Thursday, August 11, 2016

Status update: Playable Demo

Overall there is little visual progress, mainly because I'm pretty much alone on the project once again. And I won't be actively searching for artists (or funding) at this point. I could, but likely we end up as always; artist-X thinks T22 is interesting and has six-hundred hours a day available. He or she "joins", not really knowing what to expect (where is the office? where is the rest of the team? where is the game? where are the tools? where are the documents? where are the goals? where is the compensation?). Concluding: a bit of a bummer. And a few weeks later he or she claims to be "very busy".

Being very busy is the code-word for “screw it, I have better things to do”. School, work, moving into another house, dog died, computer crashed, et cetera. I've heard it all, and many times. After some months and three half-finished assets later, artist either just disappears, or says he has to quit because of circumstances. With two kids and two jobs, I consider myself pretty busy as well. I don’t believe in “too busy”, but I understand you won’t be spending those few free hours on something… vague.

Yeah, managing a team is much more than just telling them what you want, and giving some compliments or feedback time to time. Most people, including myself, want short-term results. A quick dose of fun. Modelling 3D seats that will be used not until two years later -maybe-, isn’t fun. Drawing concepts that never come alive, isn’t fun. Recording sound for non-existing monsters, isn’t fun. So before asking again, I feel the project must be much better prepared, being in a further stage. But how to get there in the first place? Chicken Egg story. Artists will be attracted to projects with potential. But to make a project look promising, you will need artists. Difficult situation.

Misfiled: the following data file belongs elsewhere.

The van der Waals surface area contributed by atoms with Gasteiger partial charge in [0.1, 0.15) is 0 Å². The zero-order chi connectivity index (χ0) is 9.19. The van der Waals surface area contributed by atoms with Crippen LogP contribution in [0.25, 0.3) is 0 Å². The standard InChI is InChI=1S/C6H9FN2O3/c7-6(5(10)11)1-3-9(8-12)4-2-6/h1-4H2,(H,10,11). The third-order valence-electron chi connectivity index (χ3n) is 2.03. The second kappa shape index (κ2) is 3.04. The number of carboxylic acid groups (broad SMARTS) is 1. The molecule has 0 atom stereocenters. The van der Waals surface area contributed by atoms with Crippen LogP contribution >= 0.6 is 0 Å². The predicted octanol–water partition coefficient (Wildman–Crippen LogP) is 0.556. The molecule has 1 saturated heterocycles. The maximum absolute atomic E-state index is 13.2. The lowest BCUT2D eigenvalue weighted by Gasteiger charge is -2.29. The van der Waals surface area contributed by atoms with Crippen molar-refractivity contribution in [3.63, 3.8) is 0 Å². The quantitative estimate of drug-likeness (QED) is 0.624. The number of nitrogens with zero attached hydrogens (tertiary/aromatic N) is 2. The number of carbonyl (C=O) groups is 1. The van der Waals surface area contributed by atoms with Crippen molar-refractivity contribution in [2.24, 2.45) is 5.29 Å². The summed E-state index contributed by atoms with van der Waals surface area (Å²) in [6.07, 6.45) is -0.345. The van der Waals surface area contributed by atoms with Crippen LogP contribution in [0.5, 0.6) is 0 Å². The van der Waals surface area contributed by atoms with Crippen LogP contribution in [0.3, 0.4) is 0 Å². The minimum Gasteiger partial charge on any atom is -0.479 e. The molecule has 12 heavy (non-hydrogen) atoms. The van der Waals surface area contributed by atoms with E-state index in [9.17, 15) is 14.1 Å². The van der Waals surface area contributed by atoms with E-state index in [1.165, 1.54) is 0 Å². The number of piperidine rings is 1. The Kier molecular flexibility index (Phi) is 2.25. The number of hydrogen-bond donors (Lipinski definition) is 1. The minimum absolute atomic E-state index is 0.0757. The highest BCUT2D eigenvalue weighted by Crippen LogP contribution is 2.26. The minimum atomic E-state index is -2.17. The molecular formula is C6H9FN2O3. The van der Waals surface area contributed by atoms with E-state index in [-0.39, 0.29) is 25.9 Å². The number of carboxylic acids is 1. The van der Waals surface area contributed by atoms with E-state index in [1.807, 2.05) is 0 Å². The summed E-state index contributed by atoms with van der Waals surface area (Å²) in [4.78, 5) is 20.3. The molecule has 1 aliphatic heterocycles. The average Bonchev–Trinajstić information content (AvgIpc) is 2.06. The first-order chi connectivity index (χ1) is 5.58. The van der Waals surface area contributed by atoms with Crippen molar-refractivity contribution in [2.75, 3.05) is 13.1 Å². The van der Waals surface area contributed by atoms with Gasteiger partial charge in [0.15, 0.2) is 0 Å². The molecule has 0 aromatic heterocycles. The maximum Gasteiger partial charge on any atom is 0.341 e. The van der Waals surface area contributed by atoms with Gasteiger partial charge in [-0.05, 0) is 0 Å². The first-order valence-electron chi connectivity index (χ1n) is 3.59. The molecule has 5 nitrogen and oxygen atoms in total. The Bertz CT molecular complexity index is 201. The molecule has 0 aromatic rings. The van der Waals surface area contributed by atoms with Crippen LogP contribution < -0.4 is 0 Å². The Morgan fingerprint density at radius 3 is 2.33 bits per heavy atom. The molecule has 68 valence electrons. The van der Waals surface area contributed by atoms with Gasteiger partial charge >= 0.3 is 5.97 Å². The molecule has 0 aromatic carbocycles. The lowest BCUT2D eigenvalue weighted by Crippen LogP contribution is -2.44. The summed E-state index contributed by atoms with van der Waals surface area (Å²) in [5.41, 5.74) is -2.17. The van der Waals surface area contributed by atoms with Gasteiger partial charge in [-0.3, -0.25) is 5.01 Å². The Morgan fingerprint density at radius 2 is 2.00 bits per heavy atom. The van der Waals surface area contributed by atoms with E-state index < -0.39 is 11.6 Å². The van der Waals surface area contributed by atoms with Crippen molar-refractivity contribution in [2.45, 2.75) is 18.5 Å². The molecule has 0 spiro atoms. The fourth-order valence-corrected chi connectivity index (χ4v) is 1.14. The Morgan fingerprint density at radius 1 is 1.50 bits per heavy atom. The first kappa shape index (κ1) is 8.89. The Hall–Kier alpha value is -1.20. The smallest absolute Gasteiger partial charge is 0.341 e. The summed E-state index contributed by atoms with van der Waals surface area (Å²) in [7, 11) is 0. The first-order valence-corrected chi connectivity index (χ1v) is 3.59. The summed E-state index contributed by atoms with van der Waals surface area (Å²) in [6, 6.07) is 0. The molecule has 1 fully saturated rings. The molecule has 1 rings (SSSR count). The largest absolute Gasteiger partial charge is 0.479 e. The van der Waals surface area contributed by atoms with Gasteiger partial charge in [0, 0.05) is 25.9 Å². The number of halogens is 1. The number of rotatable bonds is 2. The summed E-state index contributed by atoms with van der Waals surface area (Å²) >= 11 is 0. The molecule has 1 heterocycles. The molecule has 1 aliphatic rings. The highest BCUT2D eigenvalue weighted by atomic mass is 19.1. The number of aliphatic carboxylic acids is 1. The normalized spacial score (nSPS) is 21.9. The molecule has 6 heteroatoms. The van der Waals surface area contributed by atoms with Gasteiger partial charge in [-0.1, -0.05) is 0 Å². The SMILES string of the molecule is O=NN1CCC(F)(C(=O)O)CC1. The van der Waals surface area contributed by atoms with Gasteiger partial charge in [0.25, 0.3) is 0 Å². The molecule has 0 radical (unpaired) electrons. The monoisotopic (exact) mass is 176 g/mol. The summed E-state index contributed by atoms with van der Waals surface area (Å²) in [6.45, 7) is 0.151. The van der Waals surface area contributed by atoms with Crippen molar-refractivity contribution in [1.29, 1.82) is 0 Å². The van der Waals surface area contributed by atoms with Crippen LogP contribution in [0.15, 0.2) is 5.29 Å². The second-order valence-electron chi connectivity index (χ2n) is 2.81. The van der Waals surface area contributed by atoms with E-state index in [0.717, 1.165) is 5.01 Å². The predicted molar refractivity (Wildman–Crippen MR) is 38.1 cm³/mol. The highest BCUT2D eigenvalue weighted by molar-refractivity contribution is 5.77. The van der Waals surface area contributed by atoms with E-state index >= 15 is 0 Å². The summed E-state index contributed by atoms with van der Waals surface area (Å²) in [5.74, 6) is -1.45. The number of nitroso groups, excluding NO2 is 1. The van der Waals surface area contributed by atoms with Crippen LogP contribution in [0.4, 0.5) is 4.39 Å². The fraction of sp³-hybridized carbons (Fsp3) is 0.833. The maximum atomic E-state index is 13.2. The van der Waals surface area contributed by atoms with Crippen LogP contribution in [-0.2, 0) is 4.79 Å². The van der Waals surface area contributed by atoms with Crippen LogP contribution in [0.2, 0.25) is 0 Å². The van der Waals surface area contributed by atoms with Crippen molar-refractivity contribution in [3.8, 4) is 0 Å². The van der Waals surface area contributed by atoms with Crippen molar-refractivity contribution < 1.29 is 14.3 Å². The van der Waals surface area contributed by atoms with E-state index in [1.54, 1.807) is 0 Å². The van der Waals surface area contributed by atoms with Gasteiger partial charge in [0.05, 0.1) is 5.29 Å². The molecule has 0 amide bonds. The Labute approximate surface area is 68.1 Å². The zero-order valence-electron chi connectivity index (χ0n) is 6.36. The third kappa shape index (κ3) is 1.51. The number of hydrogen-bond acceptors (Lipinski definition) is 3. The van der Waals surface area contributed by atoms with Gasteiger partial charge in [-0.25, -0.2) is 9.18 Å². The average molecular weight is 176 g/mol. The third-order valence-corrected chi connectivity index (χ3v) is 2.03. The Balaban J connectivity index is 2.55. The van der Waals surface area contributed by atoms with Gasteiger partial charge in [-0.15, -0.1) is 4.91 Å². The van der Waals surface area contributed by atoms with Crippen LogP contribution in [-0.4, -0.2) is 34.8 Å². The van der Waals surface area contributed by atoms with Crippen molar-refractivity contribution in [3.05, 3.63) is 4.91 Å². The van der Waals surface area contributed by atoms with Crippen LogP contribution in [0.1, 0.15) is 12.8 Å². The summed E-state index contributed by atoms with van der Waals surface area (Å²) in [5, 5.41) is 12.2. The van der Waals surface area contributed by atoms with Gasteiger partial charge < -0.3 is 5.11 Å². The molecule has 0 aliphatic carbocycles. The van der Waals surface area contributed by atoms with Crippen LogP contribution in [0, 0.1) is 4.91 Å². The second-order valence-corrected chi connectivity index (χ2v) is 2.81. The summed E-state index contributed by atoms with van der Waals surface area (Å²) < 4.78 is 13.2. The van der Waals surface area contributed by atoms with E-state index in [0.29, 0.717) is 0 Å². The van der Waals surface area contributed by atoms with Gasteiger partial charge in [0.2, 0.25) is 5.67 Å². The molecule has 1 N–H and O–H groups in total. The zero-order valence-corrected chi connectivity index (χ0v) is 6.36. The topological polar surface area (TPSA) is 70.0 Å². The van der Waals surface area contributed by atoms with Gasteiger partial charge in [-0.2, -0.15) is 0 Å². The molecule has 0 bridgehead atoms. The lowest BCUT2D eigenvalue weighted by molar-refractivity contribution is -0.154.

Made half of the assets here. It doesn't look too well, but at least the viewer understands what's going on here. Besides, making kettles or kitchens instead of programming is nice for a change.

Make it, Work it, Fix it
But what I CAN do, in contrary to what happened before, is making an actual game as much as
possible. It doesn't have to look good, hence this is where artists can shine; feed them ideas
and let them work it out to something beautiful. So what I did last months/year, is just making
the game. You may have read about physics and AI(behaviour trees) in previous posts. If you forget
about graphics for a moment, these are also (if not more important) building-blocks for a game.
Walking a player, climbing stuff, picking up keys, solving a puzzle, showing an inventory, dealing with enemies, et cetera. Plus there needs to be an engine and editor part where we can script/program all that stuff in a robust and comfortable way.

Another thing I did, is making most maps that will be used in the Playable Demo. Corridors,
rooms, that kind of stuff mainly. Note Tower22 is basically one huge map, but made of smaller “sectors”. Being limited in skill, using a half-finished renderer, and having a small asset palette only (most Tower22 objects and textures made before were more industrial oriented, rather than old building / apartments / Soviet crap), these maps are empty and ugly. BUT, at least you can walk through them now, which hopefully gives future artists a much better understanding of the road ahead. And of course, artists can replace dummies and "play" their own stuff now.

I only have to finish a few more maps. Prototype maps, I must add. If an artist thinks corridor-X should look different, or proposes a slight different routing through the playable demo, of course we can change things, although the "Demo Walkthrough" has been written already. This document describes all the events and sequences in the demo (do this, go there, do that, bla bla). So I also started implementing actual game-scripts. For example, one of the very first “puzzles” is to do a couple of things in your apartment, before the front-door unlocks. Dress, prepare food, answer the phone. Sounds easy, but it triggered me to code quite a few additional things to make those puzzles work. An inventory system, a day/night cycle, combining or using items, door mechanics, semi-dynamic lightmaps that allow to turn lights on or off, affecting their indirect light. And a lot of API functions that can be called by LUA scripts or Behaviour Trees to play sequences, set the clock, unlock doors, switch lights, and so on. In short; facilitate engine functionality to make an actual playable game.